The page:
Slipping under the radar Monday, the same day the FAA laid off 1,500 air traffic controllers causing flight delays nationwide, the TSA announced it is delaying a decision to allow small pocketknives back on planes.
A federal game of chicken is responsible for the layoffs, with the Republican-controlled Congress forcing deep across-the-board government cutbacks through a timid and ill-advised act of non-governing, called a “sequester.” Keeping knives off airplanes, on the other hand, is the result of an aggressive and courageous campaign by the nation’s flight attendants to demonstrate dangers the TSA has been quick to dismiss.
Technically, the policy to allow the knives back on planes, announced by TSA chief John Pistole, is being delayed for a report from a committee representing the airline industry, passenger advocates and law-enforcement experts, but the reality is TSA blinked because of the unrelenting opposition from flight attendants and air marshals, who would be forced to deal with any knife-wielding assailant in a cabin.
The Coalition of Flight Attendant Unions, representing nearly 100,000 flight attendants at most airlines, “remains resolute: No Knives on Planes Ever Again,” Flight Attendants stated in a bulletin to members Monday night. The delay will allow them to continue making their very dramatic case for air passenger safety.
As flight attendants have pointed out, small knives and box-cutters were the weapons of choice by terrorists who hijacked four flights on September 11, 2001, turned first on flight attendants. While airlines have fortified cockpits to ensure that they cannot be broken into, the safety of passengers and crew in the cabin cannot be assured if knives are allowed back on planes.
Flight attendants have made this case in testimony before Congress and in numerous TV and newspaper interviews over the past six weeks. They’ve enlisted the help of survivors from the 9/11 attack, which killed 25 flight attendants among the air crews, to visit Washington and personally lobby their members of Congress.
“In the wake of the terrorist bombing in Boston last week … now is not the time to weaken transportation security,” said Sara Nelson, international vice president of the Association of Flight Attendants. “Flight attendants are breathing a sigh of relief that the weapons that led to the deadliest attack on U.S. soil in our nation’s history will not be allowed in the aircraft cabin this week.”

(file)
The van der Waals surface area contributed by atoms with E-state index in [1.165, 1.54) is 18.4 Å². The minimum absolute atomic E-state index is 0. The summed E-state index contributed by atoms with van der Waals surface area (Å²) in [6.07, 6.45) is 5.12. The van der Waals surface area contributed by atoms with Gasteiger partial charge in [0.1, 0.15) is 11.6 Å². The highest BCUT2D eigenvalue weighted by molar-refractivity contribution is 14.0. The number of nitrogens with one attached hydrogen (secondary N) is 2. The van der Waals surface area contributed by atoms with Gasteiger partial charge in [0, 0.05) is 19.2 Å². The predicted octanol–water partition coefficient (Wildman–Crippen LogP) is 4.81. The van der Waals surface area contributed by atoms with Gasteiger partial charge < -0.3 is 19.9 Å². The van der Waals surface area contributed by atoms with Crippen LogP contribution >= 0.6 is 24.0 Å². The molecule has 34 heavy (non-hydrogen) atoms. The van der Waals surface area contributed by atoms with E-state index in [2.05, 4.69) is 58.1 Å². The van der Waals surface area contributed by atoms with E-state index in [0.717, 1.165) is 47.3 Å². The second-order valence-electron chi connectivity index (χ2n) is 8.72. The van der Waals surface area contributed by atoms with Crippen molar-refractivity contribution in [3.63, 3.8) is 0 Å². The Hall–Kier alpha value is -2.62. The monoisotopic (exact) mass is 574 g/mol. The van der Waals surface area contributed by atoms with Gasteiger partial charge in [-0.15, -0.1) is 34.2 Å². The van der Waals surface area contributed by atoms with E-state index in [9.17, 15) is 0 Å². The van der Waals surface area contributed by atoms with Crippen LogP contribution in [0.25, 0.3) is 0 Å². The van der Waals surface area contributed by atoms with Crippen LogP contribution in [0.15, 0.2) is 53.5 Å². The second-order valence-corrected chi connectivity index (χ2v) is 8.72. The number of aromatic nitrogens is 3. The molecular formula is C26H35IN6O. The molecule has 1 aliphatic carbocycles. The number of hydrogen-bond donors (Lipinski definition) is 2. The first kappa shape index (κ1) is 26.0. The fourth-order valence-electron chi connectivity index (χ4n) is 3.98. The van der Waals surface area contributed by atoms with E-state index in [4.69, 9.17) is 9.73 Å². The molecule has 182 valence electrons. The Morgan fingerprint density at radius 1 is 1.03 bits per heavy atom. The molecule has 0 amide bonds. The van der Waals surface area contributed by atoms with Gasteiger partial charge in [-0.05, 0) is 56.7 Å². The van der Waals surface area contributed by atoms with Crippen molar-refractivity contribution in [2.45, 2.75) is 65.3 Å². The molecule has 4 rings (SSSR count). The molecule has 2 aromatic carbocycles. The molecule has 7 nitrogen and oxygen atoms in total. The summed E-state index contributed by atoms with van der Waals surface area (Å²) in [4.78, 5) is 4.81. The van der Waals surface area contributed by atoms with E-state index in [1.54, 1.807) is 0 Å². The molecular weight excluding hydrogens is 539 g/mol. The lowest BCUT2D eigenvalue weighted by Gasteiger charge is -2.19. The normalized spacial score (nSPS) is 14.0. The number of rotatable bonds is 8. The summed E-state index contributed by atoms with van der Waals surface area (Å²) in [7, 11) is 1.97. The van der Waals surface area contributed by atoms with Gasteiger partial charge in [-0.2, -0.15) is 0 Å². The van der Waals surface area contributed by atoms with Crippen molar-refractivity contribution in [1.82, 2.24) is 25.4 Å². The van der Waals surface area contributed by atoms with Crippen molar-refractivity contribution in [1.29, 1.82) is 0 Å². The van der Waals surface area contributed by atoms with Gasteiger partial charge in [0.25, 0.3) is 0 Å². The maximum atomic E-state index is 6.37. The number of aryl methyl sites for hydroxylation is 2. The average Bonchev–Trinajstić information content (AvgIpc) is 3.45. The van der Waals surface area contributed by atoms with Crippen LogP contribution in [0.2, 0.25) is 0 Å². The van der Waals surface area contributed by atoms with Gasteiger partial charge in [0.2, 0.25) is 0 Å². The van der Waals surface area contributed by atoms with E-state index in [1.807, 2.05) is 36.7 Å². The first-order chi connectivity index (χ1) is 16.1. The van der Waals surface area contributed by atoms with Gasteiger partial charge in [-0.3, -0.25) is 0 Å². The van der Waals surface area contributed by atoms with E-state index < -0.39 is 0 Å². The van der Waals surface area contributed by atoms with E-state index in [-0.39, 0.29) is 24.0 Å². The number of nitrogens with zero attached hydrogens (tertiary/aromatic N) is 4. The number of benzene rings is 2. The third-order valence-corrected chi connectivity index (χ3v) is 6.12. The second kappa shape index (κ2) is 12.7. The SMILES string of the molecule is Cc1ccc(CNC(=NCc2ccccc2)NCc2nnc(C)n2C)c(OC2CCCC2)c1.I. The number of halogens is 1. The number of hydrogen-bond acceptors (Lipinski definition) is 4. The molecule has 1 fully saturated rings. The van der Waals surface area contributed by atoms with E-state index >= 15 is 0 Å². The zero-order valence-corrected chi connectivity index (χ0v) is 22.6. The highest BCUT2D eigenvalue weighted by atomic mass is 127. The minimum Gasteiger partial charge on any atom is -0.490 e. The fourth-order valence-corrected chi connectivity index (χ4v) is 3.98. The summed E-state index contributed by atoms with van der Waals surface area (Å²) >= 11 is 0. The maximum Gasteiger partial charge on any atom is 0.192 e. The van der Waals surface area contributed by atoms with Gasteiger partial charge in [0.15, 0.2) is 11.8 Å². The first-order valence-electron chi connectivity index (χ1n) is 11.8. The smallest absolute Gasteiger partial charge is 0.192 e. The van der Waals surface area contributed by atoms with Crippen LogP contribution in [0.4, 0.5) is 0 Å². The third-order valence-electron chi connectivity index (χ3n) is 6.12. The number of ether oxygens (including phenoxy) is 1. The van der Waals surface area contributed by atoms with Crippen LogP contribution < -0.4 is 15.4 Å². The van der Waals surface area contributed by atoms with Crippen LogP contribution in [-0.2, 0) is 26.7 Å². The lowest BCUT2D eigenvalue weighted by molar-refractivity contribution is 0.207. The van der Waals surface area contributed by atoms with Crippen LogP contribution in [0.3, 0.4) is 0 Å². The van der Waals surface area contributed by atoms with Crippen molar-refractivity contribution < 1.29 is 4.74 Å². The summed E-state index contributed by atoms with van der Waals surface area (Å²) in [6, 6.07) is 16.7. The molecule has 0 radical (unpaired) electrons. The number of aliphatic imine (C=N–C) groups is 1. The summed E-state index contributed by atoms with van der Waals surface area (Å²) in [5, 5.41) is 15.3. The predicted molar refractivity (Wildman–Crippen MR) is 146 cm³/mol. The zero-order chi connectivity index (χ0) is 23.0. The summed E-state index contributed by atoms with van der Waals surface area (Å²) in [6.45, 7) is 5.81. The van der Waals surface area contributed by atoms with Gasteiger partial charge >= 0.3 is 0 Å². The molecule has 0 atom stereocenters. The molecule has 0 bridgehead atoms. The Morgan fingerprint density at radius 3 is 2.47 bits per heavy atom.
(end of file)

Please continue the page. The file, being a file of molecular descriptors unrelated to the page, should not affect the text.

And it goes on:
Nelson, a Boston-based flight attendant who lost friends in the 9/11 terrorist attack, says the TSA is making a mistake by focusing exclusively on international terrorism. In fact, as she points out in a New York Times op-ed, flight attendants all-too-often are terrorized by aggressive and out-of-control passengers, and allowing knives on planes will exacerbate the problem.
While TSA chief Pistole says lifting the ban would allow the agency to concentrate on explosive devices that could take down an airplane, TSA agents themselves have formally opposed the policy change through their union, the American Federation of Government Employees. It’s not as if the screening for pocketknives takes any time away from the screening for explosive material.
Yes, the public interest demands that TSA thwart plans by terrorists to hijack and bring down aircraft. But it also demands that passengers not bring dangerous weapons on board planes, no matter what the knife lobby says. For the safety of passengers and crew, we should keep knives off planes.
It goes beyond terrorism to day-to-day propriety and order. Why arm passengers who may be unruly, or in altered states. Pistole has certainly not made the case that greater air security demands that we expose flight attendants and passengers to potentially dangerous knife-wielding passengers. As Veda Shook, president of AFA said in her testimony to Congress, “Why introduce risks into the air security system?” TSA should not allow knives on planes.